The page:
In Part 4, Brekke identified theoretical incentives that might lead D-PCPs to do good and FFS-PCPs to do bad, but wholly ignored similar incentives for D-PCPs to do bad and FFS-PCPs to do good. Unsurprisingly, either payment model can be abused to extract more money from patients.
If you are wondering where abuse might lie, consider following the money. DPC clinics charge an adult $900 a year for primary care. Under the traditional model, the average annual adult spend for primary care is about $450, 50% less.
Most DPC advocates confess the reality that DPC is more expensive, then seek to justify it in one way or another. I can not explain why Brekke insists that insurance inevitably adds over fifty percent to costs. Her four part series shows no such thing.
Moreover, Brekke’s series has an immense blind spot. She made no effort to address whether there are any ways in which “Paying for Primary Care” under the traditional insurance model might, even while increasing some cost components of primary care relative to direct pay, might reduce other components. To address whether there are positive financial “features” of the insurance model that make Paying for Primary Care easier and financial “bugs” of direct pay that make Paying for Primary Care more expensive, Brekke’s Paying for Primary Care needed a Part 5, and a open mind.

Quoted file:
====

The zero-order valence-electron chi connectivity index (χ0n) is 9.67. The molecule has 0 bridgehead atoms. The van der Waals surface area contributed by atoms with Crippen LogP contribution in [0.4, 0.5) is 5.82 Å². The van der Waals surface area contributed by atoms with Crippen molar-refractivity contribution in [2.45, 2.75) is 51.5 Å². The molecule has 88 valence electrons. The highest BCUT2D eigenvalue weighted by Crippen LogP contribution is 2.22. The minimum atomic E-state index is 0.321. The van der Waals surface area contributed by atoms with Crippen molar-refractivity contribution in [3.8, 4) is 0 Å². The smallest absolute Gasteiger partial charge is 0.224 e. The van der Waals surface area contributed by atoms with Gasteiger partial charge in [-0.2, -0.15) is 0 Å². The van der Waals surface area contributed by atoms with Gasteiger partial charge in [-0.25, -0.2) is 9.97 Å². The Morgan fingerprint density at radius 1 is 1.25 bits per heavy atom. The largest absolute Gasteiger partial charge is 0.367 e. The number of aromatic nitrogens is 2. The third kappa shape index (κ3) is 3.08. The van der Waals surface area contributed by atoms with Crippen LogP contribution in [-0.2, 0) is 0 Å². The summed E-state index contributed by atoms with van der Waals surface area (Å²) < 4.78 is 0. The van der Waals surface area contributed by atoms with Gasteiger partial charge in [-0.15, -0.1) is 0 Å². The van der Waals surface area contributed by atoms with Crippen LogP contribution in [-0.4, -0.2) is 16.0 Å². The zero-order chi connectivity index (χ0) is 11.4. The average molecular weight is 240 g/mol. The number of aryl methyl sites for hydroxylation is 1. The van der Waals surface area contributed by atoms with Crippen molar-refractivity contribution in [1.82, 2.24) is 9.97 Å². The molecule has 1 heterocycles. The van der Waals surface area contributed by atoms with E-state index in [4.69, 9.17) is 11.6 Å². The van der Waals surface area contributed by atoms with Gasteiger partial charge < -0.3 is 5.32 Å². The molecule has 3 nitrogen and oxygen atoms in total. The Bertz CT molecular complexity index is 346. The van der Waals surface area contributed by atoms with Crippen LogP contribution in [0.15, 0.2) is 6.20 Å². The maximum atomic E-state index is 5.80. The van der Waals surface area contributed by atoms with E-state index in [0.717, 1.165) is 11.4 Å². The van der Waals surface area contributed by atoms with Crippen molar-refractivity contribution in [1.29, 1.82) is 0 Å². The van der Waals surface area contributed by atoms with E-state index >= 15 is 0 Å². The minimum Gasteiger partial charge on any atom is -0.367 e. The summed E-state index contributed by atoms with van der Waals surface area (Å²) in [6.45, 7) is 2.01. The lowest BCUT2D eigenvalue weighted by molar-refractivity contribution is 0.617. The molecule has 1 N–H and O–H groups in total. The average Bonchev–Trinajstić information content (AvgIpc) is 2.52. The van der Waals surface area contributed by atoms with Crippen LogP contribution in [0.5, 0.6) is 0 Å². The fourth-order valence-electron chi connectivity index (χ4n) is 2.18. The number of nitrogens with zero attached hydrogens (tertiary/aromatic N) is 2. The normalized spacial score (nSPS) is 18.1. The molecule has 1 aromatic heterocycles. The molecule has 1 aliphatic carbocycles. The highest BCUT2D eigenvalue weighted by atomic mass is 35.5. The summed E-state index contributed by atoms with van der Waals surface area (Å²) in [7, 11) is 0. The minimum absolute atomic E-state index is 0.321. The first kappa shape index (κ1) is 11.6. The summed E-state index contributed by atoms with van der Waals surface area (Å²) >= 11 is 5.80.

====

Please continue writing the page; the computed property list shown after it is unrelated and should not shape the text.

I will deliver my take on a Part 5 at this link when it is ready. That post will further explain why, in the real world, the spend for primary care under an insurance model is 50% less than the cost of subscription DPC. I invite Ms. Brekke to respond to Part 5 or, if she prefers, to anticipate it. I look forward to hearing from her.